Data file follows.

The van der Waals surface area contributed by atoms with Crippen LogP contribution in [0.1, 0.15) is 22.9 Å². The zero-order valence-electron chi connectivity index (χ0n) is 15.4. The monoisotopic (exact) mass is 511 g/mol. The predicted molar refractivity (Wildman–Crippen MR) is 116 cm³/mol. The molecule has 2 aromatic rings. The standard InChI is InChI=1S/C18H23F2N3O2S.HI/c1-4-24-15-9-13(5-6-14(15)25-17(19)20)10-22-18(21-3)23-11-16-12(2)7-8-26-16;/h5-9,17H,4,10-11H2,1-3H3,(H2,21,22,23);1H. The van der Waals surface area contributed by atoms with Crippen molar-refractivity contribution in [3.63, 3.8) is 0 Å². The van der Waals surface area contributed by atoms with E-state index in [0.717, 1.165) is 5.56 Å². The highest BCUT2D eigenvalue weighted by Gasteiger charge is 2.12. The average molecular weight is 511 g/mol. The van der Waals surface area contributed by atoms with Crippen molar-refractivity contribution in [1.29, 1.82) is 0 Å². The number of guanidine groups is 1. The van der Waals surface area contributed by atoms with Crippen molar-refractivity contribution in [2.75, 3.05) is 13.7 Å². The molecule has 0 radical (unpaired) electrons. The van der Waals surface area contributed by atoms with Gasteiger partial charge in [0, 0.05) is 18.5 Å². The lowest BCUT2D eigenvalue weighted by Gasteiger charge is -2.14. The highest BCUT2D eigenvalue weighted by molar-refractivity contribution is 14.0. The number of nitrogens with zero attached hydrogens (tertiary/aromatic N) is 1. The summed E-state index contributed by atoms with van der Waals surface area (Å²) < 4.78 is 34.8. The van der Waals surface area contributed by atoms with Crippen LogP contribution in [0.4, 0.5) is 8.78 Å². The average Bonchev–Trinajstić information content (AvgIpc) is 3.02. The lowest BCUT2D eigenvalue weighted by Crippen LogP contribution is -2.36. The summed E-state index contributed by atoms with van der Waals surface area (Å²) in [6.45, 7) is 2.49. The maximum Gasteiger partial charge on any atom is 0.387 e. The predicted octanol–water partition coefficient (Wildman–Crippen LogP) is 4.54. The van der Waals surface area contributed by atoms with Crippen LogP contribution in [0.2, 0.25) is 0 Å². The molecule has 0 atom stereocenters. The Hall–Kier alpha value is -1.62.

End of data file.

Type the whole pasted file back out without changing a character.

The van der Waals surface area contributed by atoms with Crippen LogP contribution in [0.1, 0.15) is 22.9 Å². The zero-order valence-electron chi connectivity index (χ0n) is 15.4. The monoisotopic (exact) mass is 511 g/mol. The predicted molar refractivity (Wildman–Crippen MR) is 116 cm³/mol. The molecule has 2 aromatic rings. The standard InChI is InChI=1S/C18H23F2N3O2S.HI/c1-4-24-15-9-13(5-6-14(15)25-17(19)20)10-22-18(21-3)23-11-16-12(2)7-8-26-16;/h5-9,17H,4,10-11H2,1-3H3,(H2,21,22,23);1H. The van der Waals surface area contributed by atoms with Crippen molar-refractivity contribution in [3.63, 3.8) is 0 Å². The van der Waals surface area contributed by atoms with E-state index in [0.717, 1.165) is 5.56 Å². The highest BCUT2D eigenvalue weighted by Gasteiger charge is 2.12. The average molecular weight is 511 g/mol. The van der Waals surface area contributed by atoms with Crippen molar-refractivity contribution in [1.29, 1.82) is 0 Å². The number of guanidine groups is 1. The van der Waals surface area contributed by atoms with Crippen molar-refractivity contribution in [2.75, 3.05) is 13.7 Å². The molecule has 0 radical (unpaired) electrons. The van der Waals surface area contributed by atoms with Gasteiger partial charge in [0, 0.05) is 18.5 Å². The lowest BCUT2D eigenvalue weighted by Gasteiger charge is -2.14. The highest BCUT2D eigenvalue weighted by molar-refractivity contribution is 14.0. The number of nitrogens with zero attached hydrogens (tertiary/aromatic N) is 1. The summed E-state index contributed by atoms with van der Waals surface area (Å²) < 4.78 is 34.8. The van der Waals surface area contributed by atoms with Crippen LogP contribution in [0.4, 0.5) is 8.78 Å². The average Bonchev–Trinajstić information content (AvgIpc) is 3.02. The lowest BCUT2D eigenvalue weighted by Crippen LogP contribution is -2.36. The summed E-state index contributed by atoms with van der Waals surface area (Å²) in [6.45, 7) is 2.49. The maximum Gasteiger partial charge on any atom is 0.387 e. The predicted octanol–water partition coefficient (Wildman–Crippen LogP) is 4.54. The van der Waals surface area contributed by atoms with Crippen LogP contribution in [0.2, 0.25) is 0 Å². The molecule has 0 atom stereocenters. The Hall–Kier alpha value is -1.62.